Skip to next element


Rau’s Greatest Masterpiece? A Park View by Georges Morren

Some of art history’s greatest names grace the walls of M.S. Rau’s New Orleans' gallery — Pablo Picasso, Claude Monet, Pierre-Auguste Renoir and René Magritte are among them. Yet, when asked to name the most important painting in our gallery, many of us will generally reply with an artist who is somewhat lesser-known, the Neo-Impressionist Georges Morren. His is a name that doesn’t immediately come to mind when pondering the finest painters over history, though he is undoubtedly among that talented milieu. Independently wealthy, Morren never felt the pressure to sell his work or himself, and thus never gained the celebrity of some of his better-known colleagues such as Georges Seurat and Paul Signac. Nevertheless, he exhibited his works in some of the most groundbreaking exhibitions of the Post-Impressionist movement, and his paintings certainly rival those of his fellow Neo-Impressionists.

Georges Morren, À l'Harmonie,

Georges Morren, À l'Harmonie, 1891, oil on canvas, Musée d'Orsay, Paris


When I learned that the Musée d’Orsay (Paris) recently acquired one of his paintings, I was thrilled that Morren was slated to receive long overdue and much-deserved recognition. Entitled À l'Harmonie (To Harmony), the museum's new Morren actually first popped up on our radar in May 2018, when it set a new auction record for the artist of $915,000 at Sotheby's. Then and now, I am struck by the similarities between that work and our own.


Georges Morren, Le Renouveau

Georges Morren, Le Renouveau, 1892, oil on canvas, M.S. Rau, New Orleans

The Style


Our Morren, entitled Le Renouveau (The Renewal), ranks alongside À l'Harmonie as one of the most important works of the Neo-Impressionist movement. Both are exemplary of the divisionist technique of painting for which he was renowned. The technique was developed in 1884 by the great Georges Seurat, who was inspired by Michel-Eugène Chevreul’s scientific theory on complementary colors. Seurat theorized that he could scientifically apply small-scale, tightly painted dots of saturated complementary colors as a way to optically mix pigments, rather than physically mixing them on a palette.

Un Dimanche après-midi à l’Île de la Grande Jatte

Georges Seurat, Un Dimanche après-midi à l’Île de la Grande Jatte, 1884-86, oil on canvas, Art Institute of Chicago, Chicago


Seurat’s fully developed theory was unveiled in what is now considered his masterpiece, Un Dimanche après-midi à l’Île de la Grande Jatte (A Sunday Afternoon on the Island of La Grande Jatte), currently in the collection of the Art Institute of Chicago. Though the method was controversial at the time, it is today regarded as one of the most innovative movements in the history of art. Morren similarly used the divisionist technique to bring Le Renouveau and À l'Harmonie to life. The compositions build upon Seurat's innovations through daring explorations into complementary colors and their visual interactions. Brilliant dots of yellows are speckled throughout each of the scenes against verdant greens and vivid blues; the result are canvases that appear fully illuminated with a flickering sense of light. This approach that Morren pioneered would become majorly influential for a later generation of artists; Gustav Klimt, for one, whose swirling strokes of color would even include gold leaf to achieve a similar luminosity.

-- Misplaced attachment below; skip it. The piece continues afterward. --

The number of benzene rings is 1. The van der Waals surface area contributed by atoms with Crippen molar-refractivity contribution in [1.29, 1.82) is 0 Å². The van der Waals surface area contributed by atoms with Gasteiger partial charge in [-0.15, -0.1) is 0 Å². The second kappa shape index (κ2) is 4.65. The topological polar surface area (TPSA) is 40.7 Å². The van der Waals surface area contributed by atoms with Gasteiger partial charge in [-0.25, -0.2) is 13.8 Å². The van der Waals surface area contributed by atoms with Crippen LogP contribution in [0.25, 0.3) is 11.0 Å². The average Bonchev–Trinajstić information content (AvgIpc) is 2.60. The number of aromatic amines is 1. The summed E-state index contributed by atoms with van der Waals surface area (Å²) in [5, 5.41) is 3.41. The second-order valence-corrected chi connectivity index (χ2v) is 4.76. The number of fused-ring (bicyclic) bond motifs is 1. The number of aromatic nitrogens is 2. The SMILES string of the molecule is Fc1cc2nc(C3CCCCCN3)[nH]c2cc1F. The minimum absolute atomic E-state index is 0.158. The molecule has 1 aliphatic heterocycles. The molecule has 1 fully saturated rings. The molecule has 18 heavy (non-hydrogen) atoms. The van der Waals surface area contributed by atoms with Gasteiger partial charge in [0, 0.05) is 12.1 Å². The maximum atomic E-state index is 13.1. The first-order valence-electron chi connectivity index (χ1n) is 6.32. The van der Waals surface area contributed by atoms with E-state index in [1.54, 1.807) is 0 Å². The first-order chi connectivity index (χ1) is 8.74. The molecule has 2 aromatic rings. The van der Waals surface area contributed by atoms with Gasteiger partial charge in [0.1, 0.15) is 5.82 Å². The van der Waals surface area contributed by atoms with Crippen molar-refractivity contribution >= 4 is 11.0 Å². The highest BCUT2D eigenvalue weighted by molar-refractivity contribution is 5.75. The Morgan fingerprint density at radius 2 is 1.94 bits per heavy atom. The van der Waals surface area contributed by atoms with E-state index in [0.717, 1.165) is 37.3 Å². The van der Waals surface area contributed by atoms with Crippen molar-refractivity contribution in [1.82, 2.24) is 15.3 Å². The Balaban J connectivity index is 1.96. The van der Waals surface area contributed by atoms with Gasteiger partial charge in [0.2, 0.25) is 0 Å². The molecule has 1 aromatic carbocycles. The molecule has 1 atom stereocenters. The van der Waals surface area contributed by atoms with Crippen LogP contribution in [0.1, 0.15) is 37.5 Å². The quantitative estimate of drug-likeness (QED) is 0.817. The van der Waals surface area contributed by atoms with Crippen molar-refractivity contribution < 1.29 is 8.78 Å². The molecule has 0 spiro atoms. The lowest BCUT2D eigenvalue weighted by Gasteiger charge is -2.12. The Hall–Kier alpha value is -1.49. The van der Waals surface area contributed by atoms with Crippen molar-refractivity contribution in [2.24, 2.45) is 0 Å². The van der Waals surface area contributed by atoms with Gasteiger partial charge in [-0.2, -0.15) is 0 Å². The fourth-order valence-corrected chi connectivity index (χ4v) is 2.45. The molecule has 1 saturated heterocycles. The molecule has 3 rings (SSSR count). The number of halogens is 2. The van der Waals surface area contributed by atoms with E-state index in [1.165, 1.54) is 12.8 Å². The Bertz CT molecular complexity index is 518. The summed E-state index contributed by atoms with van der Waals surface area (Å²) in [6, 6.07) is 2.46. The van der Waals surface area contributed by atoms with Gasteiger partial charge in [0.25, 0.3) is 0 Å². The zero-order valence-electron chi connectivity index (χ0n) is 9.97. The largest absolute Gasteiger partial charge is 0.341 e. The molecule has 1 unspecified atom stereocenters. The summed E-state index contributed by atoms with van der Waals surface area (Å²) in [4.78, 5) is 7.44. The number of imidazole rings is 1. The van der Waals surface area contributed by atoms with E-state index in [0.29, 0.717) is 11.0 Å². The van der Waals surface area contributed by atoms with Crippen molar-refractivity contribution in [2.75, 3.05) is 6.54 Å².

The Kiss by Gustav Klimt

Gustav Klimt, The Kiss, 1907–08, oil on canvas, Österreichische Galerie Belvedere, Vienna


The Subject

Apart from their style, Le Renouveau and À l'Harmonie also share a subject — each is set in Antwerp's historic Koning Albert Park, a green space on the Belgiëlei, complete with winding paths and a picturesque gazebo. Public spaces in general, and parks in particular, were a subject that was made popular by the Impressionists just a generation earlier. The verdant green space allowed the Impressionists to paint outside their studios en plein air in a less formalized environment, capturing the leisure scenes for which they are now famous.

À l'Harmonie is a stunning representation of these popular leisure subjects. His characters are scattered across the space, and the eye moves along the planes of the composition in order to view them all. Like the figures in Seurat's Un Dimanche après-midi à l’Île de la Grande Jatte, Morren’s subjects are static, as though they are an integral part of this well-ordered natural world rather than just visiting. The impressive figure of the children’s nurse, in her brilliant blue coat and traditional hat with its long green ribbon, forms a central vanishing point in the scene. This same model appears in our Le Renouveau, though here she faces the viewer as she cares for her charge. The result is much more intimate, and the full humanity of the figure is felt, even with Morren’s scientific approach to the composition.


Morren Subjects


As a whole, Le Renouveau and À l'Harmonie can be counted among the Belgian artist’s most representative paintings of the early 1890s — both their vibrancy of the color and poetic atmosphere make them both masterpieces of the Neo-Impressionist movement. The addition of À l'Harmonie to the collection of the Musée d'Orsay enriches its Post-Impressionist offerings. The work can be viewed in the gallery in early 2020 on the 5th floor alongside the works of Paul Signac and Georges Seurat. Or visit the galleries at M.S. Rau to view our Le Renouveau for another Morren masterpiece closer to home.


Sign up below to be the first to know about new acquisitions, exhibits, blogs and more.

back to top
back to top